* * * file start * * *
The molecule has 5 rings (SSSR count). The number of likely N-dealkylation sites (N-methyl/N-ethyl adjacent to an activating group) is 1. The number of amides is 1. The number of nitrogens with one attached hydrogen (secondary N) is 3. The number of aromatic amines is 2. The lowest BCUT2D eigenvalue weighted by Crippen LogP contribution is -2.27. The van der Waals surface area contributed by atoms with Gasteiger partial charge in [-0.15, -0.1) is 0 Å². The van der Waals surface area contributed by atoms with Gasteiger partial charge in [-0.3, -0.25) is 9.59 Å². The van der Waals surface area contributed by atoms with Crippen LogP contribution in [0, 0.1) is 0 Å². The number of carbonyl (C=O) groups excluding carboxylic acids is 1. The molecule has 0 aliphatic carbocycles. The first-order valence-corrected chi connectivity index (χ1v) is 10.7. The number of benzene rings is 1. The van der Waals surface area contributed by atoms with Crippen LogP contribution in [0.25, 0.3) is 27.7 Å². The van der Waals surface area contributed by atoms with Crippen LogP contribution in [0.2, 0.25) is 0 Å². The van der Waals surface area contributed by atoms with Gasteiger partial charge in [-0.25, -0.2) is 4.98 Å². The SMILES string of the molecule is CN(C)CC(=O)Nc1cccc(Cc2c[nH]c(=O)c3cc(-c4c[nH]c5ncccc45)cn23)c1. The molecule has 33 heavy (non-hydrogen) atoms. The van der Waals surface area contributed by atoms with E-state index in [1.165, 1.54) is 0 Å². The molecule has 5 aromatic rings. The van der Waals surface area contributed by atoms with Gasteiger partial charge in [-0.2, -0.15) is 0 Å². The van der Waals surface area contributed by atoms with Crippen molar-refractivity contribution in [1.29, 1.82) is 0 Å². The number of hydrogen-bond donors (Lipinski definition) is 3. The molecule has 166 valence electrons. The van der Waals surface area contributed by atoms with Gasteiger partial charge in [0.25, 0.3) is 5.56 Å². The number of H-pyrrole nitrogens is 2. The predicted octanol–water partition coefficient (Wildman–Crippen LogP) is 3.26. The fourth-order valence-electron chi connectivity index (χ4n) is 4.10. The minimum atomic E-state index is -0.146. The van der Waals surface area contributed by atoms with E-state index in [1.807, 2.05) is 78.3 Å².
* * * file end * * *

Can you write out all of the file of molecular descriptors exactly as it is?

The molecule has 5 rings (SSSR count). The number of likely N-dealkylation sites (N-methyl/N-ethyl adjacent to an activating group) is 1. The number of amides is 1. The number of nitrogens with one attached hydrogen (secondary N) is 3. The number of aromatic amines is 2. The lowest BCUT2D eigenvalue weighted by Crippen LogP contribution is -2.27. The van der Waals surface area contributed by atoms with Gasteiger partial charge in [-0.15, -0.1) is 0 Å². The van der Waals surface area contributed by atoms with Gasteiger partial charge in [-0.3, -0.25) is 9.59 Å². The van der Waals surface area contributed by atoms with Crippen LogP contribution in [0, 0.1) is 0 Å². The number of carbonyl (C=O) groups excluding carboxylic acids is 1. The molecule has 0 aliphatic carbocycles. The first-order valence-corrected chi connectivity index (χ1v) is 10.7. The number of benzene rings is 1. The van der Waals surface area contributed by atoms with Crippen LogP contribution in [0.25, 0.3) is 27.7 Å². The van der Waals surface area contributed by atoms with Crippen LogP contribution in [0.2, 0.25) is 0 Å². The van der Waals surface area contributed by atoms with Gasteiger partial charge in [-0.25, -0.2) is 4.98 Å². The SMILES string of the molecule is CN(C)CC(=O)Nc1cccc(Cc2c[nH]c(=O)c3cc(-c4c[nH]c5ncccc45)cn23)c1. The molecule has 33 heavy (non-hydrogen) atoms. The van der Waals surface area contributed by atoms with E-state index in [1.165, 1.54) is 0 Å². The molecule has 5 aromatic rings. The van der Waals surface area contributed by atoms with Gasteiger partial charge in [-0.2, -0.15) is 0 Å². The van der Waals surface area contributed by atoms with Crippen molar-refractivity contribution in [1.29, 1.82) is 0 Å². The number of hydrogen-bond donors (Lipinski definition) is 3. The molecule has 166 valence electrons. The van der Waals surface area contributed by atoms with Gasteiger partial charge in [0.25, 0.3) is 5.56 Å². The number of H-pyrrole nitrogens is 2. The predicted octanol–water partition coefficient (Wildman–Crippen LogP) is 3.26. The fourth-order valence-electron chi connectivity index (χ4n) is 4.10. The minimum atomic E-state index is -0.146. The van der Waals surface area contributed by atoms with E-state index in [1.807, 2.05) is 78.3 Å².